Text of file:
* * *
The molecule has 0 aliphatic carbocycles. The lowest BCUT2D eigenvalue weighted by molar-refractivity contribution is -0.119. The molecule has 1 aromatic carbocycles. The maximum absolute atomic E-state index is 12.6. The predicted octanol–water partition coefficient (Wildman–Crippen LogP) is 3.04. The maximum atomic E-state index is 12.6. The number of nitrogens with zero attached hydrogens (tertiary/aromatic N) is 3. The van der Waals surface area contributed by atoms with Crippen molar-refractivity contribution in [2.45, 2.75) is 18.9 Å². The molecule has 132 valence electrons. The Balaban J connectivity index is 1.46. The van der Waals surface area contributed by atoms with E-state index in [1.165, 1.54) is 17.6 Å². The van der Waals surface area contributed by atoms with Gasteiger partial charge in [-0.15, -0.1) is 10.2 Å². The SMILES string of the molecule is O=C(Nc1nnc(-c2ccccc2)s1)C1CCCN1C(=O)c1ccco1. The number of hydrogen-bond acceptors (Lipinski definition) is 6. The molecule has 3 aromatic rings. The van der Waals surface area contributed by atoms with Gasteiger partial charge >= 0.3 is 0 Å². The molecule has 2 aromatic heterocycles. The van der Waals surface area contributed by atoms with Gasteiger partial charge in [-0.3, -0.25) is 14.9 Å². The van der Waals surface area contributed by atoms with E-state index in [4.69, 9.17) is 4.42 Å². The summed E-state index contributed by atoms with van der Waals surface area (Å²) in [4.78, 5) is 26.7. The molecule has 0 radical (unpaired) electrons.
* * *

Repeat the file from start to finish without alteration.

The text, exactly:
The molecule has 0 aliphatic carbocycles. The lowest BCUT2D eigenvalue weighted by molar-refractivity contribution is -0.119. The molecule has 1 aromatic carbocycles. The maximum absolute atomic E-state index is 12.6. The predicted octanol–water partition coefficient (Wildman–Crippen LogP) is 3.04. The maximum atomic E-state index is 12.6. The number of nitrogens with zero attached hydrogens (tertiary/aromatic N) is 3. The van der Waals surface area contributed by atoms with Crippen molar-refractivity contribution in [2.45, 2.75) is 18.9 Å². The molecule has 132 valence electrons. The Balaban J connectivity index is 1.46. The van der Waals surface area contributed by atoms with E-state index in [1.165, 1.54) is 17.6 Å². The van der Waals surface area contributed by atoms with Gasteiger partial charge in [-0.15, -0.1) is 10.2 Å². The SMILES string of the molecule is O=C(Nc1nnc(-c2ccccc2)s1)C1CCCN1C(=O)c1ccco1. The number of hydrogen-bond acceptors (Lipinski definition) is 6. The molecule has 3 aromatic rings. The van der Waals surface area contributed by atoms with Gasteiger partial charge >= 0.3 is 0 Å². The molecule has 2 aromatic heterocycles. The van der Waals surface area contributed by atoms with Gasteiger partial charge in [-0.3, -0.25) is 14.9 Å². The van der Waals surface area contributed by atoms with E-state index in [4.69, 9.17) is 4.42 Å². The summed E-state index contributed by atoms with van der Waals surface area (Å²) in [4.78, 5) is 26.7. The molecule has 0 radical (unpaired) electrons.